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August 14th, 1945 (TUESDAY)

U.S.S.R.: Pacific Fleet ship loss. MS "T-279" (ex AM.270 "Palisade") - mined at Rasin port (Korea) (Sergey Anisimov)(69)

MALAYA: Captain Mahmood Khan Durrani (b.1914), 1st Bahawalpur Infantry, was a PoW for three years. Despite torture he had refused all co-operation. (George Cross)

JAPAN: The Japanese army coup is scheduled for 10:00 am. At 9:00 am War Minister Anami addresses all senior section war ministry staff: "The army should act in unison, because Japan is now facing the critical situation.

Strengthen your unity. Beware of any undisciplined acts. Those who consider any arbitrary actions will have to carry them out over my dead body." This statement ends the hopes of the Junior Officers for an easy takeover. 

At 10:30 the Imperial Conference with the cabinet and the Emperor begins.

After discussion the Emperor again gives his decision: "I have carefully studied the Allied reply and concluded that it virtually acknowledges our position in the note sent several days ago. In short, I believe the reply is acceptable. Though it is understandable that some should distrust the Allied intentions, I do not believe the reply was written with malice." 

With this statement it is now a matter of trust.

Shortly after Noon, Professor Asada meets with the Navy. After hearing his report on the Hiroshima bombing, he reports their conclusion was: "to isolate all Japanese physicists in the caves in Nagano Prefecture to have them produce atomic bombs. They planned to drop them on America. The navy had no intention of surrendering."

At 1:00 pm the full cabinet meets and after much discussion reluctantly approves the Emperor's decision.

Representatives of the Radio Tokyo arrive at the palace at 3:00 to record the Emperor's statement. It is finished recording just before midnight. There are 3 copies. Members of the household ministry agree to hold the recording until they will be broadcast tomorrow.

In Japan, US Far East Air Force (FEAF) B-25s, P-47s, and P-51s attack shipping in Korea and Kyushu waters, claiming several vessels destroyed and damaged. P-47s over the Osaka-Nagoya, Japan area claim several Japanese aircraft shot down.

The US Twentieth Air Force sends 752 B-29 Superfortresses to fly 7 missions against Japan without loss. These are the last B-29 missions against Japan in WWII. The following 3 missions were flown during the day:

- Mission 325: 157 B-29s bomb the naval arsenal at Hikari; 4 others hit alternate targets.

- Mission 326: 145 B-29s bomb the Osaka Army Arsenal and 2 hit alternate targets; 160+ P-51 escort the B-29s and attack airfields in the Nagoya area; 1 P-51 is lost.

- Mission 327: 108 B-29s bomb the railroad yards at Marifu; 2 others hit alternate targets.

The following 4 missions were flown during the night of 14/15 August:

- Mission 328: In the longest nonstop, unstaged B-29 mission from the Mariana Islands, 3,650 miles (5,874 km), 132 B-29s bomb the Nippon Oil Company, Akita-Aradi refinery at Tsuchizakiminato.

- Mission 329: 81 B-29s drop incendiaries on the Kumagaya urban area destroying 0.27 sq mi (0.7 sq km), 45% of the city area.

- Mission 330: 86 B-29s drop incendiaries on the Isezaki urban area, north-west of Tokyo, destroying 0.166 sq mi (0.43 sq km), 17% of the city area.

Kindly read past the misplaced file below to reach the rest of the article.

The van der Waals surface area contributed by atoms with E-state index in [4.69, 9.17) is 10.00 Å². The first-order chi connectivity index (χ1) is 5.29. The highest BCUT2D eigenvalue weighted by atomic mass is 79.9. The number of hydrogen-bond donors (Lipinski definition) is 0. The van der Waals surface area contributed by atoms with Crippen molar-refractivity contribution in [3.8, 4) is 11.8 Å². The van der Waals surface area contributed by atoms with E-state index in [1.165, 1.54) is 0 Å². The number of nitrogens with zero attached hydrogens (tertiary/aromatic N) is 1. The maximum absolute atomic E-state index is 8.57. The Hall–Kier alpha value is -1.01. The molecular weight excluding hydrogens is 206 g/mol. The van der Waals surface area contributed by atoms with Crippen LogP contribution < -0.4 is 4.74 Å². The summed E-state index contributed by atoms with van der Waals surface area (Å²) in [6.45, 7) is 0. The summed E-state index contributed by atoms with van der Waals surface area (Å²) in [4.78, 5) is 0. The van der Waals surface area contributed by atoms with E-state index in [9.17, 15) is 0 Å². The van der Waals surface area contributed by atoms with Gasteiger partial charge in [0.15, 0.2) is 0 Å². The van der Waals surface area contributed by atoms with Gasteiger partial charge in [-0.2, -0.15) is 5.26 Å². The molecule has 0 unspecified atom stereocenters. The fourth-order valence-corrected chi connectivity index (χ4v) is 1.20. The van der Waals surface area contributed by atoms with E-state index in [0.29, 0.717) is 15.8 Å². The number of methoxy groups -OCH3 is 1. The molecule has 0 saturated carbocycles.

- Mission 331: 39 B-29s mine the waters at Nanao, Shimonoseki, Miyazu, and Hamada.

509BG perform another Pumpkin Raid.

Ops. Miss. Date Aircraft Cdr. Crew   Bombing Target Lat Long Result
44 17 14/08/45 44-27296 Price B-7 Primary Visual Arsenal, Nagoya     Poor
44 18 14/08/45 44-27298 Bock C-13 Primary Visual Toyota Auto Works, Koromo     Good
44 17 14/08/45 44-27299 Devore A-3 Primary Visual Arsenal, Nagoya     Poor
44 17 14/08/45 44-27300 Westover A-4 Opport. Visual Arsenal, Nagoya     Excellent
44 18 14/08/45 44-27301 Albury C-15 Primary Visual Toyota Auto Works, Koromo     Poor
44 18 14/08/45 44-27302 McKnight B-8 Primary Visual Toyota Auto Works, Koromo     Poor
44 17 14/08/45 44-27304 Hopkins C-14 Primary Visual Arsenal, Nagoya     Poor

(David Hebditch)

Before the last B-29s return from the missions above, US President Harry S Truman announces the unconditional surrender of Japan. Immediately thereafter, the 11th Airborne Division leaves the Philippine Islands by air for Okinawa, where it goes on standby as the initial occupation force for Japan.

News of the surrender was announced simultaneously in London, Washington and Moscow.

The US in its first response has ordered Japan to end fighting by all its forces on all fronts immediately. Japan has been told "to send emissaries at once to the supreme commander of the Allies powers with information of the disposition of the Japanese forces."

Allied armed forces have been ordered to suspend hostilities immediately. General Douglas MacArthur has been appointed supreme Allied commander to accept the Japanese surrender.  Outside the imperial palace in Tokyo, where the imperial decision was read out, an emotional crowd gathered. Thousands of weeping people bowed to the ground wailing: "Forgive us, O Emperor, our efforts are not enough."

Submarine USS Spikefish sinks Japanese submarine HIJMS I-373. The last Japanese submarine lost in WWII.

CANADA: Minesweeper HMCS Hickory Lake completed and transferred to USSR.

Minesweeper HMCS Fir Lake laid down Sarnia, Ontario.

U.S.A.: The US War Production Board removes its controls over automobile manufacturing activity.

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